My recent study, Reading English Verse in Manuscript c.1350–c.1500, offers the first book-length history of reading for later Middle English poetry. It emerged from the close consultation of hundreds of surviving manuscripts, and it deploys techniques ranging from close readings of rhyme and syntax to surveys of manuscript weight to establish a new ‘baseline’ picture of the reading practices which were applied to English verse. I show how later medieval readers navigated through poems, handled books of poetry, and responded to poetic form, and I flip the present-day canon of Middle English verse inside out, demonstrating that readers at the time saw a landscape of poems rather different to that imagined in modern scholarship.
I'm writing a book drawing together the current turn in literary studies to global perspectives and new research in Middle English poetics. A wider perspective offers us a chance to recover the strange, peripheral qualities of most poetry of the thirteenth, fourteenth, and fifteenth centuries in England. What would English poems in these centuries have seemed like to readers coming from elsewhere, rooted in more secure and more confident verse traditions? English verse was tentative, decentralised and decentred in ways we haven’t fully appreciated: uniquely among literary periods, the twelfth to the fifteenth centuries let us study English in a form which wasn’t standardised or prestigious even within England. As a first move towards this book, I have published an article on a poem which conventional literary history says shouldn't exist: an accidental Shakespearean sonnet from 1448/9, embedded in a romance which imagines itself as a story coming from Persia and translated from Greek. A second forthcoming article, on the fourteenth century romance Sir Orfeo, is an offcut from this work.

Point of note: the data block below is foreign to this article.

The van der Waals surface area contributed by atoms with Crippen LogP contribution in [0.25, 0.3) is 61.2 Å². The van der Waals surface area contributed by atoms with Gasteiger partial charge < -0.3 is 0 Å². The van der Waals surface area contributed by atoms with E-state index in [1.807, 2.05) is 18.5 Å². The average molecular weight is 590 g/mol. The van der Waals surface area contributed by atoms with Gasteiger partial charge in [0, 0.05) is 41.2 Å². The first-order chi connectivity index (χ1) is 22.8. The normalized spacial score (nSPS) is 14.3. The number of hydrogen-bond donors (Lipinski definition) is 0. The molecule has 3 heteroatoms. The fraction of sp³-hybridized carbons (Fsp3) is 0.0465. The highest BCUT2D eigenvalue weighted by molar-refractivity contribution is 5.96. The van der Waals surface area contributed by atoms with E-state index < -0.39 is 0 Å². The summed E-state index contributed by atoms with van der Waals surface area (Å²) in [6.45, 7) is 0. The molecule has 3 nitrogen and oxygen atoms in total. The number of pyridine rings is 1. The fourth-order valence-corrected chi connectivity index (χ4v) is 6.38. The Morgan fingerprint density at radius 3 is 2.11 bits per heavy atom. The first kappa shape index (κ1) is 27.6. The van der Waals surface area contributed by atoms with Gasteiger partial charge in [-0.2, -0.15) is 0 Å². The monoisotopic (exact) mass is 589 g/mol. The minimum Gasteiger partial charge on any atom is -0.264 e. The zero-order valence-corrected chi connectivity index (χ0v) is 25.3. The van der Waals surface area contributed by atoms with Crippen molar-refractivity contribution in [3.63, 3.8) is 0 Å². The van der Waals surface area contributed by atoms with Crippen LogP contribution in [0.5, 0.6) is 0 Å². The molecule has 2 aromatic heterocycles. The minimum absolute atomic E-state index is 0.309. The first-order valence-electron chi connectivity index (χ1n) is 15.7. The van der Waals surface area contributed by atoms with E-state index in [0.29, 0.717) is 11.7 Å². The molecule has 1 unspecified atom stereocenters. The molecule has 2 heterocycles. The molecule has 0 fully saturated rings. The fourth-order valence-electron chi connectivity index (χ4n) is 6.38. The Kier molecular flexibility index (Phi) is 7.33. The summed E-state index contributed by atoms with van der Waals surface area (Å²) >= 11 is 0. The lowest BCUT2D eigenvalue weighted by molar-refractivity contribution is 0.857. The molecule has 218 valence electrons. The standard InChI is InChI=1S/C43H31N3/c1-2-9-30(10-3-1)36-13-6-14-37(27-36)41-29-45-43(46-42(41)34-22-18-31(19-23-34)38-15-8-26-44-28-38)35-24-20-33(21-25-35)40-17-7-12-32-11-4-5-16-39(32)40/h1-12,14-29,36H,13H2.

In tandem with this research, informed by the same materials, I have drafted a teaching book explaining English and Scots verse-craft c. 1100 to c. 1500 for beginners. The book primarily serves an undergraduate audience, but will also be accessible and useful for students in secondary education and general readers interested in literary history. I am currently discussing the typescript for this book with a publisher.
In a longer-term project, I’m studying the manuscripts which do not survive from England in the fourteenth and fifteenth centuries—which is to say, most of the manuscripts which once existed. This loss of material is a widely acknowledged hurdle for research, but the missing books have received little attention as a problem in and of themselves. Many now-lost manuscripts have left small traces of evidence behind, however, and by gathering these on a large scale we can fill in more of the period’s literary and book history. The first result of this project is a substantial article published in 2019; a second, collaborative study based on several thousand manuscripts is under review.
On the side, I publish on various topics such as manuscript fragments and the history of reading. I’m involved in the effort to produce a new edition of the Wycliffite Bible, the first complete English translation of the Bible and the most sophisticated and most successful of the medieval European vernacular Bible translations. Oxford’s long-term project to re-edit the Wycliffite Bible can be found online. I have also edited Chaucer’s Cook’s Tale and Man of Law’s Tale for the Cambridge Chaucer project.
At Merton I teach Old English and early Middle English (Prelims Paper 2), later Middle English (FHS Paper 2), and English language studies (Prelims Paper 1A). I serve as the director of studies for second- and third-year undergraduates taking ‘Course II’, the version of Oxford’s English degree which focuses on earlier literatures and the history of English. In some years I have taught specialist papers on topics such as Arthurian literature c.500–2000, the material text, and Middle English verse-craft.
Beyond these core responsibilities, I have also taught palaeography and codicology for Oxford’s MSt in English, and lectured at Oxford’s Digital Humanities Summer School. I supervise BA and MSt dissertations, lecture for the English Faculty, undertake various examining duties, and mentor graduate students.
See also my college profile, my website and my Twitter profile.
I have reviewed books for, or am currently reviewing books for, Speculum, The Library, The English Historical Review, Studies in the Age of Chaucer, the Review of English Studies, Archiv für das Studium der neueren Sprachen und Literaturen, the Journal of the Early Book Society, and Arthuriana. I have served as a peer reviewer for a number of journals, including Speculum, Viator, the Review of English Studies, and Philological Quarterly. I welcome book review and peer review requests from editors and consider them all carefully, though I cannot guarantee that I will take them all on!